Remembering The Late Fearless President Robert Mugabe

Former long-serving Zimbabwe President, the late Robert Mugabe, was one of the fearless Heads of State who did not mince his words and liked straight talk, especially to those who continue their dominance over Africa and its resources.

The fight against colonial rule invariably becomes the founding narrative of a new nation: It was so in the United States, and even more so in developing nations that achieved independence after World War II. Mao Zedong’s huge portrait still gazes down on Beijing’s Tiananmen Square, where the movement against the chairman’s authoritarian legacy was so brutally crushed, and Fidel Castro is still revered across much of Latin America, though he drove Cuba into economic ruin and more than a million countrymen into exile.

Some African nations have been especially loath to strip the halos off revolutionary heroes, given the instability of countries shaped more by the imperial designs of European rulers than by ethnic boundaries. Honorifics like “comrade” still echo the romance of revolutionary Pan-African ideologies. As late as 2015, with Zimbabwe already in ruins and Mr. Mugabe unwelcome in much of the world, the African Union appointed him chairman for the year.

Yet the same zeal, tenacity, loyalty and ruthlessness required to wage a struggle against a colonial power become handicaps in trying to lead a country. Nelson Mandela in South Africa is among the few revolutionaries who made a smooth transition. And Mr. Mugabe, partly by virtue of his longevity, must rank among the most spectacular failures, driving a rich, well-educated and promising country to the point where the central bank was printing 100-trillion-dollar bills — that’s $100,000,000,000,000 — that barely covered a bus fare.

Mr. Mugabe was sufficiently different from the caricature of the revolutionary dictator in other ways to ensure that historians will study him closely. He was a revolutionary who didn’t wear camouflage fatigues; a ruthless and murderous dictator who spent evenings in his earlier years in the State House curled up with his wife and a Graham Greene novel; an ascetic loner with a passion for learning and an insatiable hunger for power.

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But the bottom line will have to be that however much he achieved in his 95 years, he destroyed far more.

Although he was allowed to see out his days in peace in his Harare mansion, it was not the end he wanted, having famously boasted: “Only God, who appointed me, will remove me.”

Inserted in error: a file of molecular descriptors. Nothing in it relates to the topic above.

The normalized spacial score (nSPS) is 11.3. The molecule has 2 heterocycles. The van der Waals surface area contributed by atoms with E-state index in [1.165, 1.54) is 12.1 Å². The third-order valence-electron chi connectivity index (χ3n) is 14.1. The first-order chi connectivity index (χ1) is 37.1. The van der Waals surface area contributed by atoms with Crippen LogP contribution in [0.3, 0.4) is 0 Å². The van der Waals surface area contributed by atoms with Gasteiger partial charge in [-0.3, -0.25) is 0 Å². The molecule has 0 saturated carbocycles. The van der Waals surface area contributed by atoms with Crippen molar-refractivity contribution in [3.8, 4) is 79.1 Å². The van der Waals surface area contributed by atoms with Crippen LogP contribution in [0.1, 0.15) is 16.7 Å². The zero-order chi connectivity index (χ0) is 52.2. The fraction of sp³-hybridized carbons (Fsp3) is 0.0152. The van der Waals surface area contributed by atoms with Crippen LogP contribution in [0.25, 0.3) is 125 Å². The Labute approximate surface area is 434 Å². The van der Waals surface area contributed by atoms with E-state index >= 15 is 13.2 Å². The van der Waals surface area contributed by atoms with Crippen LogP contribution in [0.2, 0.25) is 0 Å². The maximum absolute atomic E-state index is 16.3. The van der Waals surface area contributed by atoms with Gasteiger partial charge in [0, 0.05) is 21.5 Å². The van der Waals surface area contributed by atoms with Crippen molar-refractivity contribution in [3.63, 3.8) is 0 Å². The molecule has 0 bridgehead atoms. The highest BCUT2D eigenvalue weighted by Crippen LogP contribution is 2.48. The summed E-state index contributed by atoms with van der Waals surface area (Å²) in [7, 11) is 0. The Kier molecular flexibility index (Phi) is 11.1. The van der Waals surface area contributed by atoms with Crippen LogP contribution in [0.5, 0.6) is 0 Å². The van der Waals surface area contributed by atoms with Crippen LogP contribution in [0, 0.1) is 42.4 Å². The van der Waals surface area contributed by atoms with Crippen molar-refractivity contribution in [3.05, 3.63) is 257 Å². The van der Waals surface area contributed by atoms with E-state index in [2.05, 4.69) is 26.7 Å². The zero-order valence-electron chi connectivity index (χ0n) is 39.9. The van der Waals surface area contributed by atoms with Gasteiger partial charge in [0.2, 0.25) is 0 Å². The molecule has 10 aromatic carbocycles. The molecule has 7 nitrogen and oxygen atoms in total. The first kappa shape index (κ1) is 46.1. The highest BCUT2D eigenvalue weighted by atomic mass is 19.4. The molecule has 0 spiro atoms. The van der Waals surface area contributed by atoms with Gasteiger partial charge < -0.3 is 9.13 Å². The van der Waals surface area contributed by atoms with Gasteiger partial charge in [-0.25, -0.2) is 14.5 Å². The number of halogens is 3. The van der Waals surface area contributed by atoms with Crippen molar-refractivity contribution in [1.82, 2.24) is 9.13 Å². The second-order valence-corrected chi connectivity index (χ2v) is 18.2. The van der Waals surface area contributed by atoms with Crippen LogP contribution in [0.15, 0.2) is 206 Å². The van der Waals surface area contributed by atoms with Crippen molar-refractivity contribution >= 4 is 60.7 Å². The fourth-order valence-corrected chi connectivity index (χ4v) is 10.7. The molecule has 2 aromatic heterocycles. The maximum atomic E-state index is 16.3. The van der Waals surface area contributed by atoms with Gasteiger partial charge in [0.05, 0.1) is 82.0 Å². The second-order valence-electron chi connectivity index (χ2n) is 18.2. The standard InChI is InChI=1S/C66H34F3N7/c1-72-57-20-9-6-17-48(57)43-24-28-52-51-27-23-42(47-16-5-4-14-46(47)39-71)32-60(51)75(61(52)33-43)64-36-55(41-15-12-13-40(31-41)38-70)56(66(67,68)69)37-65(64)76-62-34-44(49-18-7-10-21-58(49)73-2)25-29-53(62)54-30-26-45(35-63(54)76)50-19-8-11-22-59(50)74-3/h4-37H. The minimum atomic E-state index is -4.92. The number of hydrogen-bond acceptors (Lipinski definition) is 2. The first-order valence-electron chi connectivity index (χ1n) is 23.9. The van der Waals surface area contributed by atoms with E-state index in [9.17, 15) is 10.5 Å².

Many Zimbabweans trace the reversal of his – and their – fortunes to his 1996 wedding to his secretary Grace Marufu, 41 years his junior, following the death of his widely respected first wife, Sally, in 1992.

“He changed the moment Sally died, when he married a young gold-digger,” according to Wilf Mbanga, editor of The Zimbabwean newspaper, who used to be close personal friends with Mr Mugabe.

While he was sometimes portrayed as a madman, this was far from the truth. He was extremely intelligent and those who underestimated him usually discovered this to their cost.

Stephen Chan, a professor at London’s School of Oriental and African Studies, noted Mr Mugabe had repeatedly embarrassed the West with his “adroit diplomacy

“Cricket civilises people and creates good gentlemen. I want everyone to play cricket in Zimbabwe; I want ours to be a nation of gentlemen” – undated

“Let the MDC and its leadership be warned that those who play with fire will not only be burnt, but consumed by that fire” – 2003 election rally

“We are not hungry… Why foist this food upon us? We don’t want to be choked. We have enough” – interview with Sky TV in 2004, amid widespread food shortages

As a former political rival of Mr Mugabe, who went on to serve as his home affairs minister, Dumiso Dabengwa witnessed the different sides of Zimbabwe’s founding father.

“Under normal circumstances, he would be very charming but when he got angry, he was something else – if you crossed him, he could certainly be ruthless,” he told the BBC before his death in May 2019.

Mr Dabengwa said the president would often let him win an argument over policy during the decade they worked together, or they would agree to compromise – not the behaviour of a dictator.

But something, he added, changed after 2000 and Mr Mugabe resorted to threats to ensure he got his way.

“He held compromising material over several of his colleagues and they knew they would face criminal charges if they opposed him.”

This is not a picture recognised by Chen Chimutengwende, who worked alongside Mr Mugabe in both the Zanu-PF party and government for 30 years.

“In all the time I have worked with him, I have never seen him be vindictive or ill-treat anyone,” he said.

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